Holoptelea integrifolia


H. integrifolia



Local Names

Kanju/Jungle corck




NAtive to Indo-china and indian sub-continent (Introduced to Pakistan)

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Holoptelea integrifolia, the Indian elm or jungle cork tree, is a species of elm native to most of Indian subcontinent, Indo-China and Myanmar. It is found mostly on plains but also in mountains on elevations up to 1100 m.
The Indian elm is a large deciduous tree, about 20–25 m tall (rarely over 30 m), with a broad crown featuring several ascending branches. Bark is grey in colour, covered with blisters, peeling in corky scales on old trees. Leaves are alternately arranged, elliptic-ovate in shape, 8–13 cm long and 3–6.5 cm wide, smooth, with entire margins (occasionally toothed), and a pointed tip. Leaf base is rounded or heart-shaped. Stipules are lance-shaped. Crushed leaves emit an unpleasant odour. Flowers are small, greenish-yellow to brownish, pubescent, borne in short racemes or fascicles at the scars of fallen leaves. Sepals are velvety, often 4. Fruit is a circular samara, 2.5 cm in diameter, with membranous, net-veined wings, and flat seed.

Cultivation and uses
Holoptelea integrifolia is used for timber which makes cheap furniture and also used as firewood in rural parts. It is also used in ecological forestry for its heat and drought tolerance and regenerative abilities. Its flowers, leaves and bark have medicinal uses against several diseases.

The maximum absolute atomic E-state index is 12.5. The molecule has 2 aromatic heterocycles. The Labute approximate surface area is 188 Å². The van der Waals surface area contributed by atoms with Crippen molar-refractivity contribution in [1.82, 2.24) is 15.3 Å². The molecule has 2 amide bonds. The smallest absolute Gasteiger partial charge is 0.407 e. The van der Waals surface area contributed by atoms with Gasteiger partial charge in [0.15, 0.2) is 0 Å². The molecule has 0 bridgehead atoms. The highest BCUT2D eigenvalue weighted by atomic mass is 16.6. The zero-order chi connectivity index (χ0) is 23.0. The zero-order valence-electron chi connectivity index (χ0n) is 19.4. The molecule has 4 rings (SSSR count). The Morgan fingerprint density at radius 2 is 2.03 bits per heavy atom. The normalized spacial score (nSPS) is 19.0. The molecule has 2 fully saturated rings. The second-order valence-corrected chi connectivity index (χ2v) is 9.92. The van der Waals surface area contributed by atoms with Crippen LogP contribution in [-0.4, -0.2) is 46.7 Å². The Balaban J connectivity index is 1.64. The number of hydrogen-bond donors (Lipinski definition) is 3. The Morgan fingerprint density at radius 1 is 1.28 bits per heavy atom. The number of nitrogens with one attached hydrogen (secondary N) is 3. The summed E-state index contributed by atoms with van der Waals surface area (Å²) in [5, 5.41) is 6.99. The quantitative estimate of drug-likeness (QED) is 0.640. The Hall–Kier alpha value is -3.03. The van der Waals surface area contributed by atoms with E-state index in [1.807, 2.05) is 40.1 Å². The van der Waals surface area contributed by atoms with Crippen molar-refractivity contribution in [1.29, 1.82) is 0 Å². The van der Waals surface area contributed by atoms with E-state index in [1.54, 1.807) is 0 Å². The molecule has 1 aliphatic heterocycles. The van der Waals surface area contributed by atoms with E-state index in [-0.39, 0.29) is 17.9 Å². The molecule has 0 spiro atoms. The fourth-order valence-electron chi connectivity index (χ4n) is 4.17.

Holoptelea integrifolia (Ulmaceae) is a versatile medicinal plant used in various indigenous systems of medicine for curing routine healthcare maladies. It is traditionally used in the treatment and prevention of several ailments like leprosy, inflammation, rickets, leucoderma, scabies, rheumatism, ringworm, eczema, malaria, intestinal cancer, and chronic wounds. In vitro and in vivo pharmacological investigations on crude extracts and isolated compounds showed antibacterial, antifungal, analgesic, antioxidant, anti-inflammatory, anthelmintic, antidiabetic, antidiarrhoeal, adaptogenic, anticancer, wound healing, hepatoprotective, larvicidal, antiemetic, CNS depressant, and hypolipidemic activities. Phytochemical analysis showed the presence of terpenoids, sterols, saponins, tannins, proteins, carbohydrates, alkaloids, phenols, flavonoids, glycosides, and quinines. Numerous compounds including Holoptelin-A, Holoptelin-B, friedlin, epifriedlin, β-amyrin, stigmasterol, β-sitosterol, 1, 4-napthalenedione, betulin, betulinic acid, hexacosanol, and octacosanol have been identified and isolated from the plant species. The results of several studies indicated that H. integrifolia may be used as an effective therapeutic remedy in the prevention and treatment of various ailments. However, further studies on chemical constituents and their mechanisms in exhibiting certain biological activities are needed. In addition, study on the toxicity of the crude extracts and the compounds isolated from this plant should be assessed to ensure their eligibility to be used as source of modern medicines.